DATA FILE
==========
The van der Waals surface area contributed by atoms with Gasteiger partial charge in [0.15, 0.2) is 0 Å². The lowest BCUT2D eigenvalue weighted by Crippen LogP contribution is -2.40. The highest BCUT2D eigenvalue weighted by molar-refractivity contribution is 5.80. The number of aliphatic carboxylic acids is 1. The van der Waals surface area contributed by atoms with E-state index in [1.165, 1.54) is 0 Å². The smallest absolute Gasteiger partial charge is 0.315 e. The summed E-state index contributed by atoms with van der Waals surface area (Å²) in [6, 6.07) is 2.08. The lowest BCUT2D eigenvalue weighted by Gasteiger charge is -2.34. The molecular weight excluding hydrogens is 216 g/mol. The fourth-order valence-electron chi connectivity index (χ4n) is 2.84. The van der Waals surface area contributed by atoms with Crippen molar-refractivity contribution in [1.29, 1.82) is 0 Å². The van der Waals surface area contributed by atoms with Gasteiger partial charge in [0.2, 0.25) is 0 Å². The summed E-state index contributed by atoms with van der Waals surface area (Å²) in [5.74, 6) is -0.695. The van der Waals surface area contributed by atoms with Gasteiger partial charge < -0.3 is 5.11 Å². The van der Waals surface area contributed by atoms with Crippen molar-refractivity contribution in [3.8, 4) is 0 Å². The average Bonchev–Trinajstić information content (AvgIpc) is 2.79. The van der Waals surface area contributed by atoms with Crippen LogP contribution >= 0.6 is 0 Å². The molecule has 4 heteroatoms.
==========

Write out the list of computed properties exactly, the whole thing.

The van der Waals surface area contributed by atoms with Gasteiger partial charge in [0.15, 0.2) is 0 Å². The lowest BCUT2D eigenvalue weighted by Crippen LogP contribution is -2.40. The highest BCUT2D eigenvalue weighted by molar-refractivity contribution is 5.80. The number of aliphatic carboxylic acids is 1. The van der Waals surface area contributed by atoms with E-state index in [1.165, 1.54) is 0 Å². The smallest absolute Gasteiger partial charge is 0.315 e. The summed E-state index contributed by atoms with van der Waals surface area (Å²) in [6, 6.07) is 2.08. The lowest BCUT2D eigenvalue weighted by Gasteiger charge is -2.34. The molecular weight excluding hydrogens is 216 g/mol. The fourth-order valence-electron chi connectivity index (χ4n) is 2.84. The van der Waals surface area contributed by atoms with Crippen molar-refractivity contribution in [1.29, 1.82) is 0 Å². The van der Waals surface area contributed by atoms with Gasteiger partial charge in [0.2, 0.25) is 0 Å². The summed E-state index contributed by atoms with van der Waals surface area (Å²) in [5.74, 6) is -0.695. The van der Waals surface area contributed by atoms with Gasteiger partial charge < -0.3 is 5.11 Å². The van der Waals surface area contributed by atoms with Crippen molar-refractivity contribution in [3.8, 4) is 0 Å². The average Bonchev–Trinajstić information content (AvgIpc) is 2.79. The van der Waals surface area contributed by atoms with Crippen LogP contribution >= 0.6 is 0 Å². The molecule has 4 heteroatoms.